• Get cash back. Get cash back when refinancing an auto loan for a larger amount than what you owe for your car.

Drawbacks

  • Not a good option if you have bad credit. You won’t be able to take advantage of lower interest rates if you have bad credit.
  • Prepayment penalties. You could end up losing money if you get lower rates but have to pay penalties for closing your old loan contract early.
  • Pay more in interest if you extend your term. You could end up paying more in interest if you extend your term (even if your monthly payments are smaller).

When should you refinance a car loan?

You’ll typically only want to refinance your car loan in a couple of situations.

    When should you avoid car loan refinancing?

    You should avoid auto loan refinancing in the following situations:

    How to compare car loan refinancing offers

    You’ll want to compare the following features of your loan to make sure it’s a good fit for you:

    • Loan amount. Make sure that the lender you choose can give you enough money to pay off your current car loan as well as any fees you’ll have to pay for closing early.
    • Interest rates. Double-check that the rates you’ll pay with the new lender are lower than what you’re currently paying to guarantee that you’ll save money in the long run.
    • Fees. Find out what fees your new lender will charge you to set up and maintain your loan as well as what penalties you might incur to pay it off early.
    • Repayment flexibility. Learn more about the lender’s policies for handling late payments or changing repayment dates to accommodate your cash flow.
    • Reputation. Make sure the lender you want to switch to has positive online reviews and a good reputation for customer service.

    Is that new car refinance offer a better deal?

    Use this calculator to compare your existing loan with a potential refinanced loan to see how much you can save over time.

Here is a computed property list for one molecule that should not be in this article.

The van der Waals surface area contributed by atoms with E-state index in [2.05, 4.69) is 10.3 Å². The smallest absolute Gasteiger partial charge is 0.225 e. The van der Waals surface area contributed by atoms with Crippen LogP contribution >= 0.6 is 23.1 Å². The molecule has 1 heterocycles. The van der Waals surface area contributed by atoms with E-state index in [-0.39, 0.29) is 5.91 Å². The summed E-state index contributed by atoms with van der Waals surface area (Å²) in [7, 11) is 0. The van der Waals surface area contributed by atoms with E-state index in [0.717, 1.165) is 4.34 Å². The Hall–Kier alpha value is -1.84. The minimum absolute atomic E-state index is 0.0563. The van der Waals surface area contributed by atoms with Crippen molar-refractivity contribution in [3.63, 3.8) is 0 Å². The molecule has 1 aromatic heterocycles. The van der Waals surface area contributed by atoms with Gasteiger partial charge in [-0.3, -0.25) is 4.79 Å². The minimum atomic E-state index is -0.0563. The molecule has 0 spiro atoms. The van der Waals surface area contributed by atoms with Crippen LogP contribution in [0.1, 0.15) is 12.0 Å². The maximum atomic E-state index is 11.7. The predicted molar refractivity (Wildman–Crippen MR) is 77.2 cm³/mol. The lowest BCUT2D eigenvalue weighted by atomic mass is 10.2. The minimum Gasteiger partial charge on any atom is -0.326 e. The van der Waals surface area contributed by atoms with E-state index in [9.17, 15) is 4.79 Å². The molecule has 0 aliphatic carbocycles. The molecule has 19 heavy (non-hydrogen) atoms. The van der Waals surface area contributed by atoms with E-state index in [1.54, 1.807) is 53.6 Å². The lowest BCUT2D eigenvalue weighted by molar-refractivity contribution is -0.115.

Can you refinance a car loan with bad credit?

    You can get auto loan refinancing with bad credit, but you’ll want to make sure it’s a smart financial move. This will only be the case if you’ve improved your credit rating since you first applied for your car loan (even if your score is still under 650). It could also make sense to refinance with bad credit if you have a higher income or you’ve paid off significant debts.

    Another reason you might like to refinance with bad credit is if you can’t make your current monthly payments. In this case, you might be able to refinance to get a longer term, which will bring down your costs every month. Just be aware that this means you’ll pay more in interest over time unless you’re also able to secure lower interest rates.

    Can I refinance an auto loan if I’m upside down on that auto loan?

    You typically shouldn’t refinance your car loan if you already owe more than what your car is worth (which is what being upside down on your car loan means). While refinancing a car loan can help if you can lock in lower interest rates, your lender will usually charge you higher rates since your asset won’t cover your loan payments if you default.

    You may want to consider waiting until you’re in a better position to refinance your loan, such as when your payments catch up to the value of your vehicle. You can also consider selling your vehicle or trading it in for a less expensive vehicle and paying the remaining balance that you owe if you just want to get rid of the debt quickly.

    Compare car loan refinancing options

    How to refinance a car loan: a step-by-step guide

    Below are 8 steps that break down how to refinance a car loan in Canada.

    Step 1: Review your current car loan.

    Check your loan statement or log in to your account to find the following information:

    • Monthly repayment
    • Current interest rate
    • Remaining balance
    • Payoff amount
    • Remaining loan term
    • Prepayment penalty, if any
    • Lender’s customer service number

    While you’re reviewing your loan documents, weigh any fees you’ll be charged for paying off your loan early against potential savings from refinancing an auto loan to make sure it’s worth it.

    Step 2: Check the value of your car.

    Your car’s current value will determine how much you need to borrow — and if refinancing your auto loan is a viable option. To get an idea of how much your car may be worth, visit sites the Canadian Black Book or Autotrader.ca. Your vehicle’s make, model, mileage and condition, as well as where you live will all impact its overall value.

    If your car is worth less than the amount you want to borrow, you could end up paying much more for your car than it’s worth. Instead, you might want to consider selling it privately or trading it in at a dealership for a less-expensive alternative.

    Step 3: Check your credit and eligibility.